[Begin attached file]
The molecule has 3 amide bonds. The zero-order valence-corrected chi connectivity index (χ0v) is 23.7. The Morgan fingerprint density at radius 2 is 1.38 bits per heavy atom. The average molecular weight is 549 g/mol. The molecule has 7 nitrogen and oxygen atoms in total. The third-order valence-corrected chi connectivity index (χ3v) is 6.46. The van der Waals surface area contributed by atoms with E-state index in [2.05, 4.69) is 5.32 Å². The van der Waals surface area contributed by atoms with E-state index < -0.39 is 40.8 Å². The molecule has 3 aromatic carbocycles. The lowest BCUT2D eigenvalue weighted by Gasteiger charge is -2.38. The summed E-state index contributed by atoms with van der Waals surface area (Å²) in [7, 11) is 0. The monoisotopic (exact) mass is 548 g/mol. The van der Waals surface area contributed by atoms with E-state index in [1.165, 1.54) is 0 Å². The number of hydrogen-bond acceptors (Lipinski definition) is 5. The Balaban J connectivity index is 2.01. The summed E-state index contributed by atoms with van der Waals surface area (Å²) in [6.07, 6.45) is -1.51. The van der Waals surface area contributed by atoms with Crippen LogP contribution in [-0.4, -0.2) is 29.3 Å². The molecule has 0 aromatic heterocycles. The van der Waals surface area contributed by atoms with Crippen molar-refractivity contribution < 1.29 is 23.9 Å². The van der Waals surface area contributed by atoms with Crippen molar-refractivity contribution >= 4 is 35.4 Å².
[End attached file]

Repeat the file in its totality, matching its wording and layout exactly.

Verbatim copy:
The molecule has 3 amide bonds. The zero-order valence-corrected chi connectivity index (χ0v) is 23.7. The Morgan fingerprint density at radius 2 is 1.38 bits per heavy atom. The average molecular weight is 549 g/mol. The molecule has 7 nitrogen and oxygen atoms in total. The third-order valence-corrected chi connectivity index (χ3v) is 6.46. The van der Waals surface area contributed by atoms with E-state index in [2.05, 4.69) is 5.32 Å². The van der Waals surface area contributed by atoms with E-state index < -0.39 is 40.8 Å². The molecule has 3 aromatic carbocycles. The lowest BCUT2D eigenvalue weighted by Gasteiger charge is -2.38. The summed E-state index contributed by atoms with van der Waals surface area (Å²) in [7, 11) is 0. The monoisotopic (exact) mass is 548 g/mol. The van der Waals surface area contributed by atoms with E-state index in [1.165, 1.54) is 0 Å². The number of hydrogen-bond acceptors (Lipinski definition) is 5. The Balaban J connectivity index is 2.01. The summed E-state index contributed by atoms with van der Waals surface area (Å²) in [6.07, 6.45) is -1.51. The van der Waals surface area contributed by atoms with Crippen LogP contribution in [-0.4, -0.2) is 29.3 Å². The molecule has 0 aromatic heterocycles. The van der Waals surface area contributed by atoms with Crippen molar-refractivity contribution < 1.29 is 23.9 Å². The van der Waals surface area contributed by atoms with Crippen molar-refractivity contribution >= 4 is 35.4 Å².